Diogo Jota reveals lofty ambitions to return from injury
Liverpool forward Diogo Jota has spoken of his desire to become “a big influence” for the Premier League champions.
After taking over since arriving for £ 41million from Wolves this summer, Jota suffered a knee injury in the Reds’ last Champions League group game against Midtjylland in early December.
The 24-year-old forward has scored nine goals in 17 appearances for Liverpool this season, winning a Champions League treble along the way. His departure from Molineux was initially greeted with some skepticism, but his performance and numbers exceeded all expectations ahead of his injury.
The Portuguese spoke about his shot (via the Daily Mail) saying: “Knee injuries are always complicated so we can’t rush things but I’m fine and will be back on the pitch as soon as possible. When I am in good shape I know that I will do my best every training session to give myself a chance to play.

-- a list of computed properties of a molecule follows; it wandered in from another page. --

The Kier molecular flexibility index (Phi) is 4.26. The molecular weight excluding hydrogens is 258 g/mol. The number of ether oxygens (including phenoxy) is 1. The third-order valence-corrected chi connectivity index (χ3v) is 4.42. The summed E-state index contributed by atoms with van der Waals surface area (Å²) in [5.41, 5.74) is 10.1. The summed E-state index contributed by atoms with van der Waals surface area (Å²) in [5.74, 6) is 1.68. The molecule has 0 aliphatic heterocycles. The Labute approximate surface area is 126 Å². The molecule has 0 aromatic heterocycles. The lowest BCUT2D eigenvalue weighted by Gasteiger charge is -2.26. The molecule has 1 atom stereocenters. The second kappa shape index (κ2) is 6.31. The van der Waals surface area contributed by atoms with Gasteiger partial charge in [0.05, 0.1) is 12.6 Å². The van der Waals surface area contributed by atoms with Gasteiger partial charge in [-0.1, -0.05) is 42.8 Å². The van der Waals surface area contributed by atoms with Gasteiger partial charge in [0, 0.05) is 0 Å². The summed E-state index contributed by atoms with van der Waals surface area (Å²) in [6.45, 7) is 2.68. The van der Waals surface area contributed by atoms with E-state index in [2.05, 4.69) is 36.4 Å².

On his battle for recovery, Jota went on to explain his desire not only to return to the fold, but also to be of significant importance to his club.
“In Portugal, they said the hardest part was not to arrive but to stay there. So that is of course my goal, ”he said. “Now that I have moved to Liverpool I want to be a big influence at this club and that’s what I try to do every day.”
Asked about the possibility of playing alongside the dynamic Liverpool trio of Mohamed Salah, Roberto Firmino and Sadio Mane, Jota hijacked the question, saying it was his manager Jürgen Klopp’s decision.
“When I first arrived my goal was to join the team and find out what we need to do on the pitch,” he said. “After that the goal is to give the best of yourself and take advantage of the opportunities that you may have and that’s all I always try to do. Can we foursome more often in the future? You will have to ask the manager as he is the one who decides. “
The Liverpool Player of the Month for October and November concluded by saying how difficult it has been to watch his injured teammates, sympathizing with the club’s fans.
He added: “Now I support from the outside it is not easy. It’s even more difficult when you need to suffer as a fan and literally can’t do anything to help the team on the pitch. ”